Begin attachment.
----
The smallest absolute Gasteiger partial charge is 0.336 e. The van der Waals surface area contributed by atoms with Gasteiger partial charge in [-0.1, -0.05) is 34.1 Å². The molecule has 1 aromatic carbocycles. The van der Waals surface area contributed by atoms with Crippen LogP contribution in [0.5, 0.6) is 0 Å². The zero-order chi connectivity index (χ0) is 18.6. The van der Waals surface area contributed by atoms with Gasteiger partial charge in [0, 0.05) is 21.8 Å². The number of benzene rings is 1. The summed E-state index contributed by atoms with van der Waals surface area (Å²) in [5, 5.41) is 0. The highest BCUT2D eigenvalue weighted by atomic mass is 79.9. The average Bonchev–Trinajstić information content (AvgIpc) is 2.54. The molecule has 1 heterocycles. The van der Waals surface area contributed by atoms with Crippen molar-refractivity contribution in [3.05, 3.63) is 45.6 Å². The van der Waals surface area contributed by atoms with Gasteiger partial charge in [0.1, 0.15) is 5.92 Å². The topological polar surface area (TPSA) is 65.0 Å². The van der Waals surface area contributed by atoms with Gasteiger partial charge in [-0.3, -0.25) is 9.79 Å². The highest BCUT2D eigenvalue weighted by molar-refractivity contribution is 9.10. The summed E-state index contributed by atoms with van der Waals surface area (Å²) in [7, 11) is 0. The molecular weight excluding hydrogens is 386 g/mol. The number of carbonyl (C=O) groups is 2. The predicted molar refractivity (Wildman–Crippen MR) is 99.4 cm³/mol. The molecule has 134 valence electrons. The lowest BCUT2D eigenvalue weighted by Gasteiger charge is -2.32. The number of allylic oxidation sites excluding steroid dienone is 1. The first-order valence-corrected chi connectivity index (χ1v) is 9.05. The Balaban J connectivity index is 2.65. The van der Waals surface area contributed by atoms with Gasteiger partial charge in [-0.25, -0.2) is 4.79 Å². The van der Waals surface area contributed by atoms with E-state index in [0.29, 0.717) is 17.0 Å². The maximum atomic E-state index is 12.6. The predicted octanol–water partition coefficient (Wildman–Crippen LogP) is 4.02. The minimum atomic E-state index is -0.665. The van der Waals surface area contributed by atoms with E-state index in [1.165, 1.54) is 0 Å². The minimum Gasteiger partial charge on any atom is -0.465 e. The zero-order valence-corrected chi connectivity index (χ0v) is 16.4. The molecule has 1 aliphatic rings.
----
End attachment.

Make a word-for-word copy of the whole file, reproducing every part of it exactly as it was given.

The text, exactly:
The smallest absolute Gasteiger partial charge is 0.336 e. The van der Waals surface area contributed by atoms with Gasteiger partial charge in [-0.1, -0.05) is 34.1 Å². The molecule has 1 aromatic carbocycles. The van der Waals surface area contributed by atoms with Crippen LogP contribution in [0.5, 0.6) is 0 Å². The zero-order chi connectivity index (χ0) is 18.6. The van der Waals surface area contributed by atoms with Gasteiger partial charge in [0, 0.05) is 21.8 Å². The number of benzene rings is 1. The summed E-state index contributed by atoms with van der Waals surface area (Å²) in [5, 5.41) is 0. The highest BCUT2D eigenvalue weighted by atomic mass is 79.9. The average Bonchev–Trinajstić information content (AvgIpc) is 2.54. The molecule has 1 heterocycles. The van der Waals surface area contributed by atoms with Crippen molar-refractivity contribution in [3.05, 3.63) is 45.6 Å². The van der Waals surface area contributed by atoms with Gasteiger partial charge in [0.1, 0.15) is 5.92 Å². The topological polar surface area (TPSA) is 65.0 Å². The van der Waals surface area contributed by atoms with Gasteiger partial charge in [-0.3, -0.25) is 9.79 Å². The highest BCUT2D eigenvalue weighted by molar-refractivity contribution is 9.10. The summed E-state index contributed by atoms with van der Waals surface area (Å²) in [7, 11) is 0. The molecular weight excluding hydrogens is 386 g/mol. The number of carbonyl (C=O) groups is 2. The predicted molar refractivity (Wildman–Crippen MR) is 99.4 cm³/mol. The molecule has 134 valence electrons. The lowest BCUT2D eigenvalue weighted by Gasteiger charge is -2.32. The number of allylic oxidation sites excluding steroid dienone is 1. The first-order valence-corrected chi connectivity index (χ1v) is 9.05. The Balaban J connectivity index is 2.65. The van der Waals surface area contributed by atoms with Gasteiger partial charge in [-0.25, -0.2) is 4.79 Å². The van der Waals surface area contributed by atoms with E-state index in [0.29, 0.717) is 17.0 Å². The maximum atomic E-state index is 12.6. The predicted octanol–water partition coefficient (Wildman–Crippen LogP) is 4.02. The minimum atomic E-state index is -0.665. The van der Waals surface area contributed by atoms with E-state index in [1.165, 1.54) is 0 Å². The minimum Gasteiger partial charge on any atom is -0.465 e. The zero-order valence-corrected chi connectivity index (χ0v) is 16.4. The molecule has 1 aliphatic rings.